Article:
Tag: Horry County Budget

Shell Game Continues for I-73 Funding

The Horry County Administration Committee will vote today on a resolution dedicating a portion of annual hospitality fee collections to funding Interstate 73 construction within Horry County.
The effort to commit county dollars to Interstate 73 is being heavily pushed by county council member Dennis DiSabato.
A member of the Infrastructure and Regulation Committee, DiSabato failed to get the resolution on last month’s I&R Committee agenda. DiSabato received a much more sympathetic result from Admin Committee chairman Johnny Vaught after approaching Vaught on including the resolution on the Admin Committee agenda.
Regardless of the vote from the Admin Committee, a positive vote is expected, the resolution will go forward to full council for consideration next week. This is the latest ploy in attempting to commit county funding to the Interstate 73 project before any other government entity at the local, state or federal level commits to providing funding for I-73.
The story being spread to other council members is the resolution, if passed, does not commit the county to anything because it’s only a resolution stating the will of the current council to fund the road project.
That is not entirely true. If the resolution is approved by full council, it would be a direction to county staff to include dedication of $4.2 million of hospitality fee revenues to I-73 in next year’s county budget. Once such a dedication is included in the budget, it will be much more difficult to remove that line item during budget discussions and would serve as the impetus to approve a similar appropriation in succeeding budgets especially considering the pressure the Myrtle Beach Area Chamber of Commerce and its cronies continue to bring to local councils to fund I-73.
Last month the Chamber promoted the idea of having local governments in Horry County commit to providing a total of $250 million in funding for I-73. The idea was promoted that such a commitment from governments in Horry County could then be taken to the state government with a request for an additional $500 million in state funding for the project. The combined $750 million in commitments would then be taken to the federal government to request funding to complete the project.
Current estimates to complete construction of I-73 from its connection with SC-22 to connection with I-95 in Dillon run in the $1.5-2 billion range.
State and federal funding for the project remain highly questionable. The state government recently committed hundreds of millions of dollars received from the federal government in Covid relief funds to expanding Interstate 26 to six lanes between Charleston and Columbia. To date, not one dime of that money has been committed to construction of I-73.

Team Horry Self Imploding as Primary Voting Nears

(Above picture represents Team Horry campaigns teetering)

Team Horry, the self-styled moniker by which a few of the Horry County Council members up for reelection this year like refer to themselves, appears in complete disarray a little over one week before primary voting.

It started as a plan for council members to appear as a group on opening day to file candidate papers together followed by a press conference of mutual support and praise for the ‘great’ job they are doing.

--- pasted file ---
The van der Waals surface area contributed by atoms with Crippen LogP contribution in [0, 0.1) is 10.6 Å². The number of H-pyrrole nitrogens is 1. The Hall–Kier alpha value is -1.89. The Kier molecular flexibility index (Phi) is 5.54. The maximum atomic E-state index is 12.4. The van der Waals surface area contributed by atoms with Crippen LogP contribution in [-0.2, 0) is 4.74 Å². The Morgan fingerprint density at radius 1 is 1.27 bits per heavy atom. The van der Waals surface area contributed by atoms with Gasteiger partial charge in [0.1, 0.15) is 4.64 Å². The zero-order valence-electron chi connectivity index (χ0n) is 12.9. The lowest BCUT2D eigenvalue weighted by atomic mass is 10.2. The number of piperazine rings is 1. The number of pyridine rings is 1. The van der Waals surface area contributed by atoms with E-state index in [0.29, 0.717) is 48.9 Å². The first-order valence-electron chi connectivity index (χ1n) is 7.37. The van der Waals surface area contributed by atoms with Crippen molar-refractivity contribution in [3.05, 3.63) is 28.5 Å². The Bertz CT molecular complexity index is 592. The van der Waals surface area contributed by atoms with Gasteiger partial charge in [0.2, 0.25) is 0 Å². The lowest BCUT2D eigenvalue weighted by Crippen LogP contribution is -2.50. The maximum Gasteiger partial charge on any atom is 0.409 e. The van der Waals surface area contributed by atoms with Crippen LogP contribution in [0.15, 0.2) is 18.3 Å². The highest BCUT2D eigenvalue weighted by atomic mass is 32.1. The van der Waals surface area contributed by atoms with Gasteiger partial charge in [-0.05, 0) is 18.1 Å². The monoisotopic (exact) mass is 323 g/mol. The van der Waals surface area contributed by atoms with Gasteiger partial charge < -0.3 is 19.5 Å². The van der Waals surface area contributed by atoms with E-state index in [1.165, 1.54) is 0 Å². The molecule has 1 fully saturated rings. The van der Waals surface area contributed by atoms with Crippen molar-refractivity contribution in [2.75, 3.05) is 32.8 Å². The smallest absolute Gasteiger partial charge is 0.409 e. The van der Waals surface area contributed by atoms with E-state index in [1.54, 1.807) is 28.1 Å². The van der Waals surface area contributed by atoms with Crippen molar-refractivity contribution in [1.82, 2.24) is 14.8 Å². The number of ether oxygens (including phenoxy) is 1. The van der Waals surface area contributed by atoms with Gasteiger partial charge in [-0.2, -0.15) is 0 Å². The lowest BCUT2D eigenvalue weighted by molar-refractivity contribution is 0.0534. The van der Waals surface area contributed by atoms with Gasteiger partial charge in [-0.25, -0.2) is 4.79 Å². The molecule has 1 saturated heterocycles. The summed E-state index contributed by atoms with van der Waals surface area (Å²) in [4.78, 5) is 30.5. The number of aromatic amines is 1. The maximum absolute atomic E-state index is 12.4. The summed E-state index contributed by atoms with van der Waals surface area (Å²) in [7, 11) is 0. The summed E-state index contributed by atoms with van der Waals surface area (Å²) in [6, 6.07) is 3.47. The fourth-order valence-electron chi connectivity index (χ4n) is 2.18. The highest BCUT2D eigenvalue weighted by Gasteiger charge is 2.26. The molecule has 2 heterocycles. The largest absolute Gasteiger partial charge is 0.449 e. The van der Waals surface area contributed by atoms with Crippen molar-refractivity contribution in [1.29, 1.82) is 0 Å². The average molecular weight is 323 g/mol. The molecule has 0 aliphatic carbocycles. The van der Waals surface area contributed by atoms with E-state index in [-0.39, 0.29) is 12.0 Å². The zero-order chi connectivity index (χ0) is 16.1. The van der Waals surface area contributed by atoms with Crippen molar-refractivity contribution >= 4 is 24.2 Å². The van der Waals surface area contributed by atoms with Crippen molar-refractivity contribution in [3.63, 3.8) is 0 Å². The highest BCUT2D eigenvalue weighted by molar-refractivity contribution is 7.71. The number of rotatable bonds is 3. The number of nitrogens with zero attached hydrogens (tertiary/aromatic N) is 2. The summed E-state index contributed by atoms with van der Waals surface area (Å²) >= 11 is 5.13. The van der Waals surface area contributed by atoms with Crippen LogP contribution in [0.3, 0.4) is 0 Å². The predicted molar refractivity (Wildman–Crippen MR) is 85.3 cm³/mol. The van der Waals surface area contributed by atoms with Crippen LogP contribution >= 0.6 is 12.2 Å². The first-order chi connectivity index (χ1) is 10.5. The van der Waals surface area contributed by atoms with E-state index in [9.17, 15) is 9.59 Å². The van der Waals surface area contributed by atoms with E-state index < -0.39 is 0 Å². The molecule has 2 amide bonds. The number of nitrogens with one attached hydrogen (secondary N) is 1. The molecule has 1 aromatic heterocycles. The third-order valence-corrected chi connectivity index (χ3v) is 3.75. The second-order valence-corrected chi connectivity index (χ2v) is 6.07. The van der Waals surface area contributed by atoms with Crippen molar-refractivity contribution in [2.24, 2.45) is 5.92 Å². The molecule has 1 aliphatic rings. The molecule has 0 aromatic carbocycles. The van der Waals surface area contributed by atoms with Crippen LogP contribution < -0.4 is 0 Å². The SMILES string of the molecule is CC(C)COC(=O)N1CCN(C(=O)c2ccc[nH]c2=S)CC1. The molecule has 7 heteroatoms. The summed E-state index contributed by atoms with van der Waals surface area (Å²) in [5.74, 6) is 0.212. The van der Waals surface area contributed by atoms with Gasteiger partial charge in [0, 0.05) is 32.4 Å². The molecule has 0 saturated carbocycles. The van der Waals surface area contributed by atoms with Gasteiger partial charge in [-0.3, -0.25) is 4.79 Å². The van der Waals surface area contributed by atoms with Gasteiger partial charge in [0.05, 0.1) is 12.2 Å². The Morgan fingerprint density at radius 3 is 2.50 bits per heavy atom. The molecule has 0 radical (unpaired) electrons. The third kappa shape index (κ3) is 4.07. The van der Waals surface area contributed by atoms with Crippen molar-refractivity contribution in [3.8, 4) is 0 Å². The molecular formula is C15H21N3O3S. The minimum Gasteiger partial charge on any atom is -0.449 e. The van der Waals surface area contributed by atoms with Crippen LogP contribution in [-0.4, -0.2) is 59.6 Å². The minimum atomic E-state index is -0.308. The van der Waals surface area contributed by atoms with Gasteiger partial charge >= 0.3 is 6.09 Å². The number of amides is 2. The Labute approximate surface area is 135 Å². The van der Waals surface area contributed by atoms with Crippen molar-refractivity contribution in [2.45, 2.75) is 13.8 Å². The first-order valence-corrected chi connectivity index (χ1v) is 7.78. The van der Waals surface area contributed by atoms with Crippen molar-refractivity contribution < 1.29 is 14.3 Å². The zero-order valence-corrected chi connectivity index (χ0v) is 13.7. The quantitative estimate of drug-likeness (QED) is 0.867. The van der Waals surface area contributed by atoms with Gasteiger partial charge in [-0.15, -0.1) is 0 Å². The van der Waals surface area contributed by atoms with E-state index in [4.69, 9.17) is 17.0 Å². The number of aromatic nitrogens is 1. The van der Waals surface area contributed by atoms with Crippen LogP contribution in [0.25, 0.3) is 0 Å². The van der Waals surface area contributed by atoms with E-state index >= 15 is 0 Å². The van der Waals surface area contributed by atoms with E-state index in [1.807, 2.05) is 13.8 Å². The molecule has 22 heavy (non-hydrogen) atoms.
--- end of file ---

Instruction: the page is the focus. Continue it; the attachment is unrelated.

That plan never quite came together and it started a trend of events never quite coming off as planned throughout this primary season.

A seemingly insurmountable obstacle for team togetherness occurred several days ago when Horry County Council Vice Chairman Bill Howard went toe-to-toe with Myrtle Beach Mayor Brenda Bethune over plans the city has for food trucks during the summer tourist season.

Howard, a local restaurateur in real life, lectured the mayor that he believes the food trucks will negatively impact business at his restaurants.

The result of the confrontation was the following post by Bethune on Facebook:

“I am human and far from perfect. I try to communicate with others in a way that makes them feel respected and safe. Today I was truly disheartened by the disrespectful tone and threat that was issued to me by the vice chair of our County Council. He represents EVERYONE in this County and as an elected official should practice civil communication in all matters. May I never think so highly of myself that I try to make others feel low. Here’s an idea: we all need to show mutual respect to each other in order to work together for the greater good of those we serve.”

Howard represents Horry County Council District 2, which includes the City of Myrtle Beach north end beginning at 38th Avenue North. This area happens to include the core of voters who catapulted Bethune to election as mayor last November.

It is also the home district of county council chairman Mark Lazarus.

As Shakespeare would say – “Therein lies the rub.”

Enhancement for Fire and EMS Personnel Missing from Horry County Budget

CORRECTION CORRECTION
I received a call from Mark Lazarus this morning. Lazarus informed me that I was incorrect in what I reported about Fire and EMS enhancements. After reviewing the tape of the Spring Budget Retreat, before first reading of the budget during the Spring Budget Retreat, council voted to amend the budget to include the extra three percent increase for fire fighters from the county’s Fire Fund and I originally reported it incorrectly below as not being in the budget. I did not see any amendment to appropriate general fund money for the EMS workers. Lazarus informed me that the EMS increase is also in the budget from first reading on and he took exception to my use of the word retribution.